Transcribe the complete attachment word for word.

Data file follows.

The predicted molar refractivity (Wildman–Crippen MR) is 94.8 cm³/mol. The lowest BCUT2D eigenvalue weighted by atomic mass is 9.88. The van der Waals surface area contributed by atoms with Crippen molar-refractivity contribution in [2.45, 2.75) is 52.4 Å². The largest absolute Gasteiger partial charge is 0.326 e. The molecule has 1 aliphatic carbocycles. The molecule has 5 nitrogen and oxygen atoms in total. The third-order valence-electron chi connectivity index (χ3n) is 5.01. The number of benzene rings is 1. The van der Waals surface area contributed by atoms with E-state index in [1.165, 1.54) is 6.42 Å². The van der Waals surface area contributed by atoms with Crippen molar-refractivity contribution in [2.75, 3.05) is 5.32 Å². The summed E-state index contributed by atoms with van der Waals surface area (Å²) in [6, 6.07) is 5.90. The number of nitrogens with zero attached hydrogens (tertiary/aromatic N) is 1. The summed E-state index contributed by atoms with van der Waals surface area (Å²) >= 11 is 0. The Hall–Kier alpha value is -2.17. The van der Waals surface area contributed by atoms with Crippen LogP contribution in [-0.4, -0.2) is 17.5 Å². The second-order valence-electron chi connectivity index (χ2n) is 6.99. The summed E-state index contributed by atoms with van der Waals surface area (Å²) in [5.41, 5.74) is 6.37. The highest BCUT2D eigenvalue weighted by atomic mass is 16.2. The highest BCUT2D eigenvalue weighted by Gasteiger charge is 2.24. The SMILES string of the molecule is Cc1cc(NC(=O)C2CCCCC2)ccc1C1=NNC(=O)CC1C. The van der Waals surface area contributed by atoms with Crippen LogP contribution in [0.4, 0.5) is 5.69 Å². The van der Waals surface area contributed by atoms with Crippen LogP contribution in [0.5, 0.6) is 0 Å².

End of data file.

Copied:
The predicted molar refractivity (Wildman–Crippen MR) is 94.8 cm³/mol. The lowest BCUT2D eigenvalue weighted by atomic mass is 9.88. The van der Waals surface area contributed by atoms with Crippen molar-refractivity contribution in [2.45, 2.75) is 52.4 Å². The largest absolute Gasteiger partial charge is 0.326 e. The molecule has 1 aliphatic carbocycles. The molecule has 5 nitrogen and oxygen atoms in total. The third-order valence-electron chi connectivity index (χ3n) is 5.01. The number of benzene rings is 1. The van der Waals surface area contributed by atoms with E-state index in [1.165, 1.54) is 6.42 Å². The van der Waals surface area contributed by atoms with Crippen molar-refractivity contribution in [2.75, 3.05) is 5.32 Å². The summed E-state index contributed by atoms with van der Waals surface area (Å²) in [6, 6.07) is 5.90. The number of nitrogens with zero attached hydrogens (tertiary/aromatic N) is 1. The summed E-state index contributed by atoms with van der Waals surface area (Å²) >= 11 is 0. The Hall–Kier alpha value is -2.17. The van der Waals surface area contributed by atoms with Crippen LogP contribution in [-0.4, -0.2) is 17.5 Å². The second-order valence-electron chi connectivity index (χ2n) is 6.99. The summed E-state index contributed by atoms with van der Waals surface area (Å²) in [5.41, 5.74) is 6.37. The highest BCUT2D eigenvalue weighted by atomic mass is 16.2. The highest BCUT2D eigenvalue weighted by Gasteiger charge is 2.24. The SMILES string of the molecule is Cc1cc(NC(=O)C2CCCCC2)ccc1C1=NNC(=O)CC1C. The van der Waals surface area contributed by atoms with Crippen LogP contribution in [0.4, 0.5) is 5.69 Å². The van der Waals surface area contributed by atoms with Crippen LogP contribution in [0.5, 0.6) is 0 Å².